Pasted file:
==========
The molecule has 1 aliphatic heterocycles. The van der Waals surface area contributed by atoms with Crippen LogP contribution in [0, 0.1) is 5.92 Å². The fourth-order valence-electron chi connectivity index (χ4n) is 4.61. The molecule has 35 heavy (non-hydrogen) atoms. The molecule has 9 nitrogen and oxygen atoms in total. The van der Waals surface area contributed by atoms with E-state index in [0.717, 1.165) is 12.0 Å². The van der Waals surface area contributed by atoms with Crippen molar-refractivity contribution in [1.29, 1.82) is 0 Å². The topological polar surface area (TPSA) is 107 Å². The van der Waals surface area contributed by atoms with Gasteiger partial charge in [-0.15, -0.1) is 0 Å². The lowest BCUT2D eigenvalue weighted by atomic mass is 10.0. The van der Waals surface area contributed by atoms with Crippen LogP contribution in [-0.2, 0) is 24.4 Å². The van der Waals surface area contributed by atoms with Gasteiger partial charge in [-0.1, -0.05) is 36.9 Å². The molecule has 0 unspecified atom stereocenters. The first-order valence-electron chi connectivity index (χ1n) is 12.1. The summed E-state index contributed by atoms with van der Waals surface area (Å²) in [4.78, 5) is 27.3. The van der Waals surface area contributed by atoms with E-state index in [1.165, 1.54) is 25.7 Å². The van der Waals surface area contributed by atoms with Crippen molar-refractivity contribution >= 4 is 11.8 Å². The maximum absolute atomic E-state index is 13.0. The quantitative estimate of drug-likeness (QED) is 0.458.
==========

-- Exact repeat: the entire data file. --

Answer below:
The molecule has 1 aliphatic heterocycles. The van der Waals surface area contributed by atoms with Crippen LogP contribution in [0, 0.1) is 5.92 Å². The fourth-order valence-electron chi connectivity index (χ4n) is 4.61. The molecule has 35 heavy (non-hydrogen) atoms. The molecule has 9 nitrogen and oxygen atoms in total. The van der Waals surface area contributed by atoms with E-state index in [0.717, 1.165) is 12.0 Å². The van der Waals surface area contributed by atoms with Crippen molar-refractivity contribution in [1.29, 1.82) is 0 Å². The topological polar surface area (TPSA) is 107 Å². The van der Waals surface area contributed by atoms with Gasteiger partial charge in [-0.15, -0.1) is 0 Å². The lowest BCUT2D eigenvalue weighted by atomic mass is 10.0. The van der Waals surface area contributed by atoms with Crippen LogP contribution in [-0.2, 0) is 24.4 Å². The van der Waals surface area contributed by atoms with Gasteiger partial charge in [-0.1, -0.05) is 36.9 Å². The molecule has 0 unspecified atom stereocenters. The first-order valence-electron chi connectivity index (χ1n) is 12.1. The summed E-state index contributed by atoms with van der Waals surface area (Å²) in [4.78, 5) is 27.3. The van der Waals surface area contributed by atoms with E-state index in [1.165, 1.54) is 25.7 Å². The van der Waals surface area contributed by atoms with Crippen molar-refractivity contribution >= 4 is 11.8 Å². The maximum absolute atomic E-state index is 13.0. The quantitative estimate of drug-likeness (QED) is 0.458.